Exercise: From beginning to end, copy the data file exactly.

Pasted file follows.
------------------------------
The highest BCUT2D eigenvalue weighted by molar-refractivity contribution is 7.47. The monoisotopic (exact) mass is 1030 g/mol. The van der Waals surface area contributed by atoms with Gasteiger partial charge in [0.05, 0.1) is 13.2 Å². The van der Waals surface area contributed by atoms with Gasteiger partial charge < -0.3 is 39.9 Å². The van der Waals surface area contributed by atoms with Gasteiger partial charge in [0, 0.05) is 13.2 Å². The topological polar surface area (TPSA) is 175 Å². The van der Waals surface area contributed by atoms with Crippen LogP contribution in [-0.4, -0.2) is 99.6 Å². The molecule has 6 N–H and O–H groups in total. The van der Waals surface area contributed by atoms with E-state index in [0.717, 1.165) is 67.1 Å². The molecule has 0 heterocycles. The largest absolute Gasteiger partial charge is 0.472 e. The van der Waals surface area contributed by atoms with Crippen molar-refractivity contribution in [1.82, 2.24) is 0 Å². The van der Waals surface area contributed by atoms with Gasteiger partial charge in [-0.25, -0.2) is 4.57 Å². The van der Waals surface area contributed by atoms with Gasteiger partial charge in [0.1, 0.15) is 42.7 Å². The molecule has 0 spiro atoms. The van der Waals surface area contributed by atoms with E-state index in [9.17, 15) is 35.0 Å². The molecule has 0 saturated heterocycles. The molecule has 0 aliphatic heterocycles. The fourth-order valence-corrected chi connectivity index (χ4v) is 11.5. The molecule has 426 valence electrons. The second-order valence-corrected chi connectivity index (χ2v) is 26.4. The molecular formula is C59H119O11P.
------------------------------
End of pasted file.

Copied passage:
The highest BCUT2D eigenvalue weighted by molar-refractivity contribution is 7.47. The monoisotopic (exact) mass is 1030 g/mol. The van der Waals surface area contributed by atoms with Gasteiger partial charge in [0.05, 0.1) is 13.2 Å². The van der Waals surface area contributed by atoms with Gasteiger partial charge < -0.3 is 39.9 Å². The van der Waals surface area contributed by atoms with Gasteiger partial charge in [0, 0.05) is 13.2 Å². The topological polar surface area (TPSA) is 175 Å². The van der Waals surface area contributed by atoms with Crippen LogP contribution in [-0.4, -0.2) is 99.6 Å². The molecule has 6 N–H and O–H groups in total. The van der Waals surface area contributed by atoms with E-state index in [0.717, 1.165) is 67.1 Å². The molecule has 0 heterocycles. The largest absolute Gasteiger partial charge is 0.472 e. The van der Waals surface area contributed by atoms with Crippen molar-refractivity contribution in [1.82, 2.24) is 0 Å². The van der Waals surface area contributed by atoms with Gasteiger partial charge in [-0.25, -0.2) is 4.57 Å². The van der Waals surface area contributed by atoms with Gasteiger partial charge in [0.1, 0.15) is 42.7 Å². The molecule has 0 spiro atoms. The van der Waals surface area contributed by atoms with E-state index in [9.17, 15) is 35.0 Å². The molecule has 0 saturated heterocycles. The molecule has 0 aliphatic heterocycles. The fourth-order valence-corrected chi connectivity index (χ4v) is 11.5. The molecule has 426 valence electrons. The second-order valence-corrected chi connectivity index (χ2v) is 26.4. The molecular formula is C59H119O11P.